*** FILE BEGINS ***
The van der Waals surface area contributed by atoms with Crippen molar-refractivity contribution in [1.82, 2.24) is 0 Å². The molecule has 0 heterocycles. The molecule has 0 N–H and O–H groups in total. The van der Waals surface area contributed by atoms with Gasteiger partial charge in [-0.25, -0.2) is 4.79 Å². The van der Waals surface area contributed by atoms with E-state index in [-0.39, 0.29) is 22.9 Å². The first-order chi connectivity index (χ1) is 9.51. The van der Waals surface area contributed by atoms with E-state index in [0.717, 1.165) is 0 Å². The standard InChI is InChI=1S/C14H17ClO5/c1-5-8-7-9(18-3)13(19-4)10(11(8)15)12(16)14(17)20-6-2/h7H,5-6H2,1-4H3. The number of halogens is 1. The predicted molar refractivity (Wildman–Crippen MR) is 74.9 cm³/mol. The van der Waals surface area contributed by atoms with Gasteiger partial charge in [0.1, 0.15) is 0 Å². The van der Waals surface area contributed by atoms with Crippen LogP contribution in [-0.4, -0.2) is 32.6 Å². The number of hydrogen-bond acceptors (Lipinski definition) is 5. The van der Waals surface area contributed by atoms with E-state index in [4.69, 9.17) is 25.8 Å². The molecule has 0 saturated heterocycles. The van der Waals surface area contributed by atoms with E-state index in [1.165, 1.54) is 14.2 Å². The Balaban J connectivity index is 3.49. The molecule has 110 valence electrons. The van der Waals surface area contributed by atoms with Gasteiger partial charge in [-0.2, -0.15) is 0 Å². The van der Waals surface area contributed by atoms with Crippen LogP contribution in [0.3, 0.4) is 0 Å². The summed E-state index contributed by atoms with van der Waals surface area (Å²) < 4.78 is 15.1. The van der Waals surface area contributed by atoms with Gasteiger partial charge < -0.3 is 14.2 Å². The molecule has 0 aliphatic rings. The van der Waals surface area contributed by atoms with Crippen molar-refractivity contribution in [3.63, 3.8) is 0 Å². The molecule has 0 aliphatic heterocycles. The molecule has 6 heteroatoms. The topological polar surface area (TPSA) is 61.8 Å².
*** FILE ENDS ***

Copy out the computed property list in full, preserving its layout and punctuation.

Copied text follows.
The van der Waals surface area contributed by atoms with Crippen molar-refractivity contribution in [1.82, 2.24) is 0 Å². The molecule has 0 heterocycles. The molecule has 0 N–H and O–H groups in total. The van der Waals surface area contributed by atoms with Gasteiger partial charge in [-0.25, -0.2) is 4.79 Å². The van der Waals surface area contributed by atoms with E-state index in [-0.39, 0.29) is 22.9 Å². The first-order chi connectivity index (χ1) is 9.51. The van der Waals surface area contributed by atoms with E-state index in [0.717, 1.165) is 0 Å². The standard InChI is InChI=1S/C14H17ClO5/c1-5-8-7-9(18-3)13(19-4)10(11(8)15)12(16)14(17)20-6-2/h7H,5-6H2,1-4H3. The number of halogens is 1. The predicted molar refractivity (Wildman–Crippen MR) is 74.9 cm³/mol. The van der Waals surface area contributed by atoms with Gasteiger partial charge in [0.1, 0.15) is 0 Å². The van der Waals surface area contributed by atoms with Crippen LogP contribution in [-0.4, -0.2) is 32.6 Å². The number of hydrogen-bond acceptors (Lipinski definition) is 5. The van der Waals surface area contributed by atoms with E-state index in [4.69, 9.17) is 25.8 Å². The molecule has 0 saturated heterocycles. The van der Waals surface area contributed by atoms with E-state index in [1.165, 1.54) is 14.2 Å². The Balaban J connectivity index is 3.49. The molecule has 110 valence electrons. The van der Waals surface area contributed by atoms with Gasteiger partial charge in [-0.2, -0.15) is 0 Å². The van der Waals surface area contributed by atoms with Crippen LogP contribution in [0.3, 0.4) is 0 Å². The summed E-state index contributed by atoms with van der Waals surface area (Å²) < 4.78 is 15.1. The van der Waals surface area contributed by atoms with Gasteiger partial charge < -0.3 is 14.2 Å². The molecule has 0 aliphatic rings. The van der Waals surface area contributed by atoms with Crippen molar-refractivity contribution in [3.63, 3.8) is 0 Å². The molecule has 0 aliphatic heterocycles. The molecule has 6 heteroatoms. The topological polar surface area (TPSA) is 61.8 Å².